Systematic Parasitology

, Volume 84, Issue 1, pp 17–55 | Cite as

Redescriptions and new records of species of Otobothrium Linton, 1890 (Cestoda: Trypanorhyncha)

  • Bjoern C. SchaeffnerEmail author
  • Ian Beveridge


Redescriptions are provided for five incompletely described species of Otobothrium Linton, 1890: Otobothrium alexanderi Palm, 2004 from two species of carcharhinid sharks, Carcharhinus cautus (Whitley) and C. melanopterus (Quoy & Gaimard) at three localities off northern Australia; O. australe Palm, 2004 based on material collected from the type-host and type-locality and from six additional myliobatid and carcharhinid host species off Western Australia, the Northern Territory and northern Queensland; O. insigne Linton, 1905 from Rhizoprionodon terraenovae (Richardson) and Sphyrna tudes (Valenciennes) in the Atlantic Ocean off Senegal and the Democratic Republic of the Congo; O. mugilis Hiscock, 1954, previously known only from larval stages, based on adults from five sphyrnid and carcharhinid definitive host species off northern Australia and Malaysian Borneo; and O. penetrans Linton, 1907 from material collected from two species of hammerhead sharks (Sphyrnidae) in the Red Sea off Jordan and the Indian Ocean off Western Australia. Additional host and locality records are added for the type-species, O. crenacolle Linton, 1890 and for O. carcharidis (Shipley & Hornell, 1906). Two descriptions are provided for Otobothrium spp. treated here as Otobothrium sp. 1 from C. melanopterus off northern Australia and Otobothrium sp. 2 from Sphyrna zygaena (Linnaeus) in the Gulf of California, Mexico.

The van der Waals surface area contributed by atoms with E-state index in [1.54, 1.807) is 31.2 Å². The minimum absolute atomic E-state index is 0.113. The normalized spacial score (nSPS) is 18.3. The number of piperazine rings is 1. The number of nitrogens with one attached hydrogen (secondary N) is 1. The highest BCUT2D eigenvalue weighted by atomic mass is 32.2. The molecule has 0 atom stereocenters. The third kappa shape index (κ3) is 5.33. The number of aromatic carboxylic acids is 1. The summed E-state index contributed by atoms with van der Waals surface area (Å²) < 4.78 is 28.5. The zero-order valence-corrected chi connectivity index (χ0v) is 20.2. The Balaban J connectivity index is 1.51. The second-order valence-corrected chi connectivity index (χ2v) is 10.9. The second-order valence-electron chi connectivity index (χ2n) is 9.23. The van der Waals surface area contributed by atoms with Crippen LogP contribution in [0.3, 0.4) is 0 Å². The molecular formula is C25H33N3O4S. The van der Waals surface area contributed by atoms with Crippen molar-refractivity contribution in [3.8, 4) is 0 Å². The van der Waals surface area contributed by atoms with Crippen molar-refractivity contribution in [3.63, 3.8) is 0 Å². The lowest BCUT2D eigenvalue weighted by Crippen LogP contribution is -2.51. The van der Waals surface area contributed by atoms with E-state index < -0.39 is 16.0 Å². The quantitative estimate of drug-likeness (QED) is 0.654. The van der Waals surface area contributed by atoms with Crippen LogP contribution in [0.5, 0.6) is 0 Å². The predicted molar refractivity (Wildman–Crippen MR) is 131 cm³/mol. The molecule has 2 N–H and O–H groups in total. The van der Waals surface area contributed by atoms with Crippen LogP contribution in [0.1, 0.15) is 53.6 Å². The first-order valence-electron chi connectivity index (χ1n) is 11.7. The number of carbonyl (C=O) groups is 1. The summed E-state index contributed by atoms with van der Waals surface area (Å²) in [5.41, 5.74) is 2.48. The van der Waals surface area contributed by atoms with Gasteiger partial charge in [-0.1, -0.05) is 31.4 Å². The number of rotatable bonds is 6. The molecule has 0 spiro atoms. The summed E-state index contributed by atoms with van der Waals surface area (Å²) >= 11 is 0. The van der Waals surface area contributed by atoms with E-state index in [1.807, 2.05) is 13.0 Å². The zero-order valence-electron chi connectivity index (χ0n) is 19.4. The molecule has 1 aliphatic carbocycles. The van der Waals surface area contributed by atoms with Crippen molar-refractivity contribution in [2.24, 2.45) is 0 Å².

Mature Segment United States National Parasite Collection External Seminal Vesicle Metabasal Spiral Intestine 
These keywords were added by machine and not by the authors. This process is experimental and the keywords may be updated as the learning algorithm improves.



The authors are deeply indebted to several research colleagues for the collection of material used in this publication and for making it available for the present study, and in particular to Janine Caira and Kirsten Jensen (extensive collections at the Gulf of California, Gulf of Carpenteria and off Borneo), Malcolm Jones (material from off Brisbane and Heron Island, Australia), Bruce Robertson (material from off the Northern Territory, Western Australia and Queensland, Australia), Richard Martin (material from off South Australia), Michael Hildreth (material from the Gulf of Mexico), E. Darteville (material from off Senegal and Congo) and Asaf Lipschitz (material from off Jordan). We are also very grateful to Ronald Campbell for examining and drawing material of O. penetrans in the USNPC and Joan Clark (Monash Micro Imaging) for taking SEM micrographs. This study was supported by the Australian Society for Parasitology (Network Researcher Exchange, Training and Travel Award awarded to BCS). Collecting in the Indonesian and Malaysian parts of Borneo was funded by the National Science Foundation (NSF) (BS&I award Nos DEB 0103640, DEB 0542846 and DEB 0542941; PBI award Nos 0818696 and 0818823), in Mexico by the NSF (BS&I award No DEB 9300796), and in Australia in part by the NSF (PEET award Nos DEB 0118882 and DEB 9521943) and the Australian Biological Resources Study.


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© Springer Science+Business Media Dordrecht 2012

Authors and Affiliations

  1. 1.Department of Veterinary ScienceThe University of MelbourneWerribeeAustralia

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